ILNews

Court tosses property assessment suit

Michael W. Hoskins
January 1, 2007
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The Indiana Tax Court has dismissed a lawsuit challenging the constitutionality of the state's property tax assessment system because the petitioning taxpayers didn't exhaust their administrative options.

Indiana Tax Judge Thomas G. Fisher ruled Nov. 9 in Mel Goldstein, et al. v. Indiana Department of Local Government Finance, et al., No. 49T10-0709-TA-45, which was brought by 14 taxpayers and 10 citizen groups from across the state.

Indianapolis attorney John Price filed the suit in September on behalf taxpayers statewide pushing for tax reform, and Judge Fisher heard arguments Oct. 31. The suit included counts relating directly to Marion County and the recently passed income-tax increase and property-tax refunds, while the others focus on tax-rate equality and assessment practices statewide.

In his ruling, the judge said petitioners didn't meet the requirements for the appeals court to have jurisdiction. One is that a case must arise under the state's tax laws, while the second is that the suit appeals a final determination of either the Department of Revenue or Board of Tax Review.

But that didn't happen, and Judge Fisher wrote in a footnote that only two of the total 24 petitioners started the administrative appeals process. He said that amounts to "a failure to exhaust administrative remedies" that deprives the Tax Court of subject matter in a case.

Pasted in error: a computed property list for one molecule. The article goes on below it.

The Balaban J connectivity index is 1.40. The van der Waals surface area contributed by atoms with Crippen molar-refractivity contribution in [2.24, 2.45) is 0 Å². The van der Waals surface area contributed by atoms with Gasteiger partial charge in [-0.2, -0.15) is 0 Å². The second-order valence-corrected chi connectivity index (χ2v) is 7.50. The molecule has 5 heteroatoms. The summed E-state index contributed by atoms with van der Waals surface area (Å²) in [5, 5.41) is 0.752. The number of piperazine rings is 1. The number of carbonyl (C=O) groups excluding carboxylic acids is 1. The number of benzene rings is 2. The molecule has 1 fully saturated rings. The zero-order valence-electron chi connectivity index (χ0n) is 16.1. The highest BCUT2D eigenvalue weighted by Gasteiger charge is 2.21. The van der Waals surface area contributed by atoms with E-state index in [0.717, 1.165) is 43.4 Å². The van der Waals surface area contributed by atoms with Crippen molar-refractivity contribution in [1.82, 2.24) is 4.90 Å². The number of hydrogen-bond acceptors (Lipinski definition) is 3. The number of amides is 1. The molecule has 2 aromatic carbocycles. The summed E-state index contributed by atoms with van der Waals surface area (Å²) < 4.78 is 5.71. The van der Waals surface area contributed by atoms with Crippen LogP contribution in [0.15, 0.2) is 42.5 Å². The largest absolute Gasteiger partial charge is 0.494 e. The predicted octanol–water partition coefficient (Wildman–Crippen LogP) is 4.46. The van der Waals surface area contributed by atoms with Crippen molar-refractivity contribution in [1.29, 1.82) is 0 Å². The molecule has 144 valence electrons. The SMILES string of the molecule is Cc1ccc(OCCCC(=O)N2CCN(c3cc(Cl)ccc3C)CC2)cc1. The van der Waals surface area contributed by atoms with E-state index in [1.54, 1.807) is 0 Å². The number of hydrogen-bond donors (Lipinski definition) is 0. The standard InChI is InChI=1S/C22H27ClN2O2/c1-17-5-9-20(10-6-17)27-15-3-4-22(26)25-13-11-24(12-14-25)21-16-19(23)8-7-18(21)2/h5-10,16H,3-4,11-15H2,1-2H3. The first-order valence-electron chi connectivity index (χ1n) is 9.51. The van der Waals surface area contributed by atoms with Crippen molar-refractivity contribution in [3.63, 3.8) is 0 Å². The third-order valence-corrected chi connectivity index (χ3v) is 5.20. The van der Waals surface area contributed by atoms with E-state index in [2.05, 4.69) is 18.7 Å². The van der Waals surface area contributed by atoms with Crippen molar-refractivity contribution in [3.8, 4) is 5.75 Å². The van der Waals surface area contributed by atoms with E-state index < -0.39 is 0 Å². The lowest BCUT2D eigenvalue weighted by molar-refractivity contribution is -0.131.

While petitioners conceded they hadn't exhausted all the options administratively, Price argued that a past Indiana Supreme Court decision allows the tax appeals court to take on this case anyhow because it involves an issue of significant public interest.

Judge Fisher declined to accept that invitation.

"This Court is acutely aware of the public's discontent with the purported inadequacies of Indiana's property assessment and taxation system," he wrote. "What the Petitioners are asking the Court to do, however, is to create and confer upon itself subject matter jurisdiction where subject matter jurisdiction does not exist. This the Court cannot do."

Though he dismissed the suit, Judge Fisher also noted in a final footnote of the ruling that the petitioners can still have a day in court if they go through their administrative remedies.
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  1. Major social engineering imposed by judicial order well in advance of democratic change, has been the story of the whole post ww2 period. Contraception, desegregation, abortion, gay marriage: all rammed down the throats of Americans who didn't vote to change existing laws on any such thing, by the unelected lifetime tenure Supreme court heirarchs. Maybe people came to accept those things once imposed upon them, but, that's accommodation not acceptance; and surely not democracy. So let's quit lying to the kids telling them this is a democracy. Some sort of oligarchy, but no democracy that's for sure, and it never was. A bourgeois republic from day one.

  2. JD Massur, yes, brings to mind a similar stand at a Texas Mission in 1836. Or Vladivostok in 1918. As you seemingly gloat, to the victors go the spoils ... let the looting begin, right?

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  5. With today's ruling, AG Zoeller's arguments in the cases of Obamacare and Same-sex Marriage can be relegated to the ash heap of history. 0-fer

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